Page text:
A custom-made wedding: The meaning behind the tradition

Minnesota History Center’s ‘Happily Ever After’ lifts the veil off wedding rituals

Erin Adler

On a recent sunny Saturday afternoon, friends Cara Heneberry, Brittany Stephens and Katie Griffith examined wedding gowns, gazed at photos of smiling couples and chatted about their own future nuptials.

But the women weren’t at a bridal show. And, at 25, none of them have concrete plans to wed anytime soon.

Instead, the University alumnae vicariously explored the world of weddings past at the Minnesota Historical Society’s “Happily Ever After” exhibit.

A wedding wonderland

The exhibit displays dresses, photos, video footage and other wedding accessories of Minnesota couples since the 1800s.

In the center hang wedding gowns from various eras and the stories of the women who wore them. A calf-length beaded dress with a high neck hails from the ’20s, while a red, handwoven Laotian outfit will be worn when its owner finds the man she wants to marry.

The back wall highlights wedding photographic and clothing trends from the late 19th to the 21st century, with the last image showing two gay men at a 2003 commitment ceremony.

The exhibit exposes some endearing American wedding traditions, often with a tone of practicality hidden beneath the surface. Kissing after the pronouncement of matrimony dates both from the Roman custom of kissing as a way to unite souls and from the early Christian practice of sealing contracts with a kiss.

Former exhibits developer Loris Gregory, however, found those myths and rituals the most interesting.

“The original idea for the exhibit came out of the History Center’s extensive collection of accoutrements,” she said. “But I wanted to put a different slant on the exhibit. It seemed that it was really the folklore traditions and superstitions that tied weddings together over time.”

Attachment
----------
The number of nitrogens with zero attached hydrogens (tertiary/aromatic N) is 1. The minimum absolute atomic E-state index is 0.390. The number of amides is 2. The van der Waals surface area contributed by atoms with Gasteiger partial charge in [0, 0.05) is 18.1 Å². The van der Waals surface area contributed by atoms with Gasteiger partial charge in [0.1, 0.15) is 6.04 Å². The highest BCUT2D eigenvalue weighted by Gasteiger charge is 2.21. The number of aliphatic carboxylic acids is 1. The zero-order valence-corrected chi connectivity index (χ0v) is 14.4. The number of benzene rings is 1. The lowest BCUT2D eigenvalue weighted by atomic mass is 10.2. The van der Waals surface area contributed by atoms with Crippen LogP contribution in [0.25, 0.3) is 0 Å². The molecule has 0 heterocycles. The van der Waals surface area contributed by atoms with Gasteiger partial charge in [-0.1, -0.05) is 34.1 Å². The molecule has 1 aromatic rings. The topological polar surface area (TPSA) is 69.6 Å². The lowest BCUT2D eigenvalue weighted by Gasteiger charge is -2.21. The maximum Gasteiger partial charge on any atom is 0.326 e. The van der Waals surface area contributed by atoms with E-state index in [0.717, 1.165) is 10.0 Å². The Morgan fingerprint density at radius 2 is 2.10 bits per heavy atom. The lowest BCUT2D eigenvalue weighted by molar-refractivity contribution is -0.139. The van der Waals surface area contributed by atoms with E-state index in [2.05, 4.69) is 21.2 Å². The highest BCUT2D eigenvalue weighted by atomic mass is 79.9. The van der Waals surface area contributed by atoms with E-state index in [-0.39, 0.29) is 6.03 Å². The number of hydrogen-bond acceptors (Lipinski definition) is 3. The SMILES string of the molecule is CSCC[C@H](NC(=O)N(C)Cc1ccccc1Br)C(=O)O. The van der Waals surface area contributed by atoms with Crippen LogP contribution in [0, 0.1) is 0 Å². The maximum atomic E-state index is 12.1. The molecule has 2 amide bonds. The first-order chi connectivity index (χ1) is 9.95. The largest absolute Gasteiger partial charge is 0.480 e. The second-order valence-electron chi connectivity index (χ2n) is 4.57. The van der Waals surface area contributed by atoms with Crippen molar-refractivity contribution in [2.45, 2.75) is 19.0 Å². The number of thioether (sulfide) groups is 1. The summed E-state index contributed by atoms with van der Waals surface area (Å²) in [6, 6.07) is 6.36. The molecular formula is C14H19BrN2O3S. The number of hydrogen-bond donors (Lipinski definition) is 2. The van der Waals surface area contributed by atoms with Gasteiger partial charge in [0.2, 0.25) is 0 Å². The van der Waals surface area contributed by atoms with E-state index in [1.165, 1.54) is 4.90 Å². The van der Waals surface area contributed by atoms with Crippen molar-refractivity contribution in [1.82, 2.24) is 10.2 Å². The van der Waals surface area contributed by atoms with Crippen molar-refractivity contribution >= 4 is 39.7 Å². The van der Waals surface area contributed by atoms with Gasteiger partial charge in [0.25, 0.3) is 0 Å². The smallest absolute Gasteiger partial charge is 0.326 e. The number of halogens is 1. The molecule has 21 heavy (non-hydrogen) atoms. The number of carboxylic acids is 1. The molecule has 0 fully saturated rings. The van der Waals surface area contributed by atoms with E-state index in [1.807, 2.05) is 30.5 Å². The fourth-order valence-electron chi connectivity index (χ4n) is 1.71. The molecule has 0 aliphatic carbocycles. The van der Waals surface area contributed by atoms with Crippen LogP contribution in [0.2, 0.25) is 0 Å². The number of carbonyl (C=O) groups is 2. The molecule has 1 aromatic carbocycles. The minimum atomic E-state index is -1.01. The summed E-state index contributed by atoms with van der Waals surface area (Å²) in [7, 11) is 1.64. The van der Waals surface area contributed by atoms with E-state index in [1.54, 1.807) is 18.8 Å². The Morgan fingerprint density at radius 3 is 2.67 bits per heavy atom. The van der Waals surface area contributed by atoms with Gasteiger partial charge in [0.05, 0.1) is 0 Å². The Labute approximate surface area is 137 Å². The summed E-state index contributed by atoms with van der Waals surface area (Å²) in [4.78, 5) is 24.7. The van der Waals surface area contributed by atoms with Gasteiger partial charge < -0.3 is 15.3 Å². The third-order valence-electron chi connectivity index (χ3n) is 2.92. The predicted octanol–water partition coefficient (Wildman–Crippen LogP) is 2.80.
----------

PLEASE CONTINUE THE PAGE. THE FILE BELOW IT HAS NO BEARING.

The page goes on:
The beliefs behind the practices ñ the noise from tin cans tied to a car to scare off evil spirits, for instance ñ range from outdated and superstitious. But couples curiously continue to practice them, Gregory said.

In contrast to our age of birth control and two-child families, many age-old rituals center on fertility or virility. The honeymoon, for instance, dates from a European practice of drinking an alcoholic honey beverage for one month after a couple is wed, in hopes that a baby will be born nine months later. If the practice is successful, the child often was named after the brewer of the alcohol. Only later did the custom come to involve a trip.

Gregory hopes the exhibit sparks awareness of the history behind the traditions.

One tradition to which almost all brides adhere is wearing a veil, she said, which was originally intended to protect the bride from the gaze of other men and evil spirits. But it also symbolizes obedience to one’s husband, she said. “(The exhibit) allows people to be more conscious of why they’re doing things.”

Modern women weigh in

The exhibit is largely focused on the bride’s point of view. Behind the hope chests and the wedding music stands the subtle cliché that for a bride, her wedding day is the best day of her life.

On that Saturday, Heneberry, Stephens and Griffith said the exhibit made them consider the ways weddings and brides have changed over the years.

“Weddings in the past were probably important for women more out of survival. Women then didn’t go to college or grad school,” Griffith said. “It was a practical, financial arrangement.”

The three agreed that the importance of weddings and marriage itself in a woman’s life varies among circles of friends and hometowns.

The wedding sometimes overshadows the “hard work” of married life, Heneberry said.

“The groom is a side note for some women,” she said.

She recalled a cousin who worked part-time for more than a year so she would have time to plan her wedding.

But she said her own sense of urgency surrounding marriage has lessened since she was in her early 20s.

“Now I’m not so caught up in the fairy tale of it all,” she said.

Despite the level-headedness age seems to have brought them, they still discuss their future weddings often, Stephens said. The “Happily Ever After” exhibit was the first they visited at the museum.

The group paused to look at the placard explaining the 19th century origins of bridal showers – friends of the bride would fill a parasol with little gifts and pour them over her head.

Though Stephens agrees that tradition can be important, she said she doesn’t necessarily desire a “traditional wedding.”

“I don’t even need a white dress,” she said. “But I do want a groom.”